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Windows 7: c drive

27 Mar 2011   #21
TuuS

Windows 7 ultimate x64, premium x64, ultimate x86
 
 

I understood from your original post that you wanted C=900gb and second partition=100, so the mystery is why that first partition is so small.

Most computer manufactures put the OS in a large partition, but I don't recommend it. I always use a smaller partition for my system drive and store my downloads on another partition. This is helpful if I want to scan for data recovery, which isn't a good idea to do on the same drive your booted from.

Additionally, I always install at least 2 operating systems, even if they are both the same, often more. If I was building my main system and had one single 1tb drive, I'd have a 100gb drive to install my main OS, a second 100gb drive for a backup copy of the OS. This way if I had a problem and didn't have time to fix it, I could just boot into the the second copy of the OS.

I also have a stripped down version of XP that I usually put in a 10gb partition at the end of the drive (the version I have will even fit in a 1gb partition if space is low).

I usually install a linux OS too, but I won't discuss that beings this is a windows forum.

The small xp version is only as a second backup which isn't necessary, and probably not even something you should consider, but thats how I like to do it. If you do install xp and vista/seven on the same computer, install xp first, because it will overwrite your vista/seven boot manager if you install it afterwards.

Another reason to keep your OS on a small partition is in case you have to reformat it, you won't have to worry about moving/backing up 900gb of files, you can just copy anything you need to keep onto your other partition/s, then format and reinstall the OS.


Edit:

Quote:
However, as far as a secure erase, reformatting will not do that,
A quick format wont, but a full format should do fine for the purposes discussed here.


My System SpecsSystem Spec
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27 Mar 2011   #22
essenbe

Windows 10 Pro/ Windows 10 Pro Insider
 
 

I would suggest that before running a clean all command that you open an elevated command prompt and copy and paste sfc /scannow into it. It will scan the system files only and will repair them if they can but will tell you if the system files are corrupt. You can also, in an elevated command prompt run chkdsk c: /f /r . It will tell you that it cannot run it while in use and ask if you want it to run it the next time the computer starts. answer yes and restart the computer. It will check system files. You will at least know if there is corruption in the OS files.
My System SpecsSystem Spec
28 Mar 2011   #23
bridges

Windows 7 pro x64
 
 

Your talking about leaving the main drive just for the os and everything else include programs installed on another drive? I don't have a problem doing this but if I partition a drive isn't going to take just as long to recovery it to a new drive. With that said would it be better to have everything else on a separate drive since i'm going to separate the os.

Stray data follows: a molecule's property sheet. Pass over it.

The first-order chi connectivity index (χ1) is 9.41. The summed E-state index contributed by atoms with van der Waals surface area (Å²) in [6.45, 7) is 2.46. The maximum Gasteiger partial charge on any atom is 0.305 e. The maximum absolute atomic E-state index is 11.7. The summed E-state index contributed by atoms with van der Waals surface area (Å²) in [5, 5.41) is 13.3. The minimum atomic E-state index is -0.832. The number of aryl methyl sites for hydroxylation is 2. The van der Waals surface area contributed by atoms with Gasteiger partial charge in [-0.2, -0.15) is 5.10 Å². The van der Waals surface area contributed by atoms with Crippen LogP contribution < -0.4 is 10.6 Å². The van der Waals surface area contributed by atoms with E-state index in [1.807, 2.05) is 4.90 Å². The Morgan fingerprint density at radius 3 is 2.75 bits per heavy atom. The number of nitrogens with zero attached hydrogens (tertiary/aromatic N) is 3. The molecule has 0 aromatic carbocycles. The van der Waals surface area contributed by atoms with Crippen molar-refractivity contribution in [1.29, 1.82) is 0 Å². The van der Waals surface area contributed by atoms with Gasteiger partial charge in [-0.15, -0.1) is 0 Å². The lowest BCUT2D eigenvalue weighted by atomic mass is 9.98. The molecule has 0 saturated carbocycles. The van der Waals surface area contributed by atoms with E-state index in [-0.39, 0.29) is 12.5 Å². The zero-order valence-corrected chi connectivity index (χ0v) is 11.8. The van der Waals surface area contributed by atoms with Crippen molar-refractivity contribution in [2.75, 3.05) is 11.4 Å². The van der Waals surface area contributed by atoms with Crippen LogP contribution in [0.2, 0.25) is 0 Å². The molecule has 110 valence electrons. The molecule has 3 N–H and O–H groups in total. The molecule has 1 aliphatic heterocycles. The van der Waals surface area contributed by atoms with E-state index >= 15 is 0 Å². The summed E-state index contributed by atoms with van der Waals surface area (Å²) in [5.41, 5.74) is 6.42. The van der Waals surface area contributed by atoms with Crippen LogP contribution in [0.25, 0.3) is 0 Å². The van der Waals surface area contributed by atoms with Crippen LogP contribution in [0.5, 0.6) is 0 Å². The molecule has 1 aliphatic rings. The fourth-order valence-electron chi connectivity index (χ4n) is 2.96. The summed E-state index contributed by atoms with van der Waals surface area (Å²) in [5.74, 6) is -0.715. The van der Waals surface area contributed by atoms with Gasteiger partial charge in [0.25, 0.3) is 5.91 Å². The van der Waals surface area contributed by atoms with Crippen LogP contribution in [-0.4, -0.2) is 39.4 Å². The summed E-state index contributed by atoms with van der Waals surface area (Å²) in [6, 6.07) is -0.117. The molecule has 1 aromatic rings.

Also would I then be able to access both the programs from both drives(using two os's) or just files.

I just thought of this and I'm not sure this is how I got into this mess, but My 500gb original drive I had prior to this 1tb. I plug it into the USB port to compare files, but it look like I was looking at the 1tb. Maybe this change the size of the drive.

Thanks for your help!
My System SpecsSystem Spec
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28 Mar 2011   #24
essenbe

Windows 10 Pro/ Windows 10 Pro Insider
 
 

I think you will find that most people have their own system for setting up their computer, and many of them are different. You just have to set yours up the way you feel comfortable. I have my system that is somewhat similar to what Tuus told you but also a little different. I put all of my user files on a different hard drive than my OS. Done properly, the OS will work no different than if the files were on the OS drive. I do this for security purposes. I have in my user files photos, documents and videos that I could not replace. Baring HD failure, which can't be predicted, if something goes wrong, it will be on the OS drive. files can get corrupted registry settings can be messed up or something of that nature. If that happens, as much as I don't want to, I can re install windows and my programs. What I can't install are the user files I can't replace. They are safe in that situation because they are on a different disk. I do backups of my user files to another internal HD and an external HD. I, like TuuS Keep still another disk with a copy of my OS on it. That way, if I lose my OS due to corruption, I just boot into my backup OS and keep right on going. I also have 3 copies of my user files (but usually 4). That is how I set my system up.